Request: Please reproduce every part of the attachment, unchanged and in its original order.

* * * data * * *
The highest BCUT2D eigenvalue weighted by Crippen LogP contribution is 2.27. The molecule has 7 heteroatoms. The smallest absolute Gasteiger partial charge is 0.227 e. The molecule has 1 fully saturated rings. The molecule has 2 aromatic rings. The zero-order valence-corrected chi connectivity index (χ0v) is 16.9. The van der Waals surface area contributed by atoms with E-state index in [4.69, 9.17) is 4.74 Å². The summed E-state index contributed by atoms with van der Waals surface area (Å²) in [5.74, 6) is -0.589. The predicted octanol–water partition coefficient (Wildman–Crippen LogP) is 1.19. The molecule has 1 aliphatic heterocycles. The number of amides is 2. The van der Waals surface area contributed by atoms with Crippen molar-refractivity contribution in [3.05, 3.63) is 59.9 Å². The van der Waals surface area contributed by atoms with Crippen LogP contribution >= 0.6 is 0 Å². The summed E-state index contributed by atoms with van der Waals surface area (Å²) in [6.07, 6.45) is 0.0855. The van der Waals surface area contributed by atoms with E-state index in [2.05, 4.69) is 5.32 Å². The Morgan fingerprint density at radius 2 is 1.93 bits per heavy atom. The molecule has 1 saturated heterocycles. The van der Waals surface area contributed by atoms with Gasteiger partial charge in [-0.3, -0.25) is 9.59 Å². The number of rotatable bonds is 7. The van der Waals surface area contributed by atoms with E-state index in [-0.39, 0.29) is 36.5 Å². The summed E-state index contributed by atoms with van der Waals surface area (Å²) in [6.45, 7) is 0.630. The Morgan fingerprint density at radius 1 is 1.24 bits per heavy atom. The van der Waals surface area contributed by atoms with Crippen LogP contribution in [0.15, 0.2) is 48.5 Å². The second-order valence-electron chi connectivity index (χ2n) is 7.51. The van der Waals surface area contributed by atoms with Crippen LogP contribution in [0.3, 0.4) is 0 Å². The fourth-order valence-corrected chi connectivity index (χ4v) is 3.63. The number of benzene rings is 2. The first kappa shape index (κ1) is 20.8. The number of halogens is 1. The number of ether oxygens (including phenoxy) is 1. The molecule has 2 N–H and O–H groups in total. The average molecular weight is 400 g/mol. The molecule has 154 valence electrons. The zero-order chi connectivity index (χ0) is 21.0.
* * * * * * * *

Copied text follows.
The highest BCUT2D eigenvalue weighted by Crippen LogP contribution is 2.27. The molecule has 7 heteroatoms. The smallest absolute Gasteiger partial charge is 0.227 e. The molecule has 1 fully saturated rings. The molecule has 2 aromatic rings. The zero-order valence-corrected chi connectivity index (χ0v) is 16.9. The van der Waals surface area contributed by atoms with E-state index in [4.69, 9.17) is 4.74 Å². The summed E-state index contributed by atoms with van der Waals surface area (Å²) in [5.74, 6) is -0.589. The predicted octanol–water partition coefficient (Wildman–Crippen LogP) is 1.19. The molecule has 1 aliphatic heterocycles. The number of amides is 2. The van der Waals surface area contributed by atoms with Crippen molar-refractivity contribution in [3.05, 3.63) is 59.9 Å². The van der Waals surface area contributed by atoms with Crippen LogP contribution >= 0.6 is 0 Å². The summed E-state index contributed by atoms with van der Waals surface area (Å²) in [6.07, 6.45) is 0.0855. The van der Waals surface area contributed by atoms with E-state index in [2.05, 4.69) is 5.32 Å². The Morgan fingerprint density at radius 2 is 1.93 bits per heavy atom. The molecule has 1 saturated heterocycles. The van der Waals surface area contributed by atoms with Gasteiger partial charge in [-0.3, -0.25) is 9.59 Å². The number of rotatable bonds is 7. The van der Waals surface area contributed by atoms with E-state index in [-0.39, 0.29) is 36.5 Å². The summed E-state index contributed by atoms with van der Waals surface area (Å²) in [6.45, 7) is 0.630. The Morgan fingerprint density at radius 1 is 1.24 bits per heavy atom. The van der Waals surface area contributed by atoms with Crippen LogP contribution in [0.15, 0.2) is 48.5 Å². The second-order valence-electron chi connectivity index (χ2n) is 7.51. The van der Waals surface area contributed by atoms with Crippen LogP contribution in [0.3, 0.4) is 0 Å². The fourth-order valence-corrected chi connectivity index (χ4v) is 3.63. The number of benzene rings is 2. The first kappa shape index (κ1) is 20.8. The number of halogens is 1. The number of ether oxygens (including phenoxy) is 1. The molecule has 2 N–H and O–H groups in total. The average molecular weight is 400 g/mol. The molecule has 154 valence electrons. The zero-order chi connectivity index (χ0) is 21.0.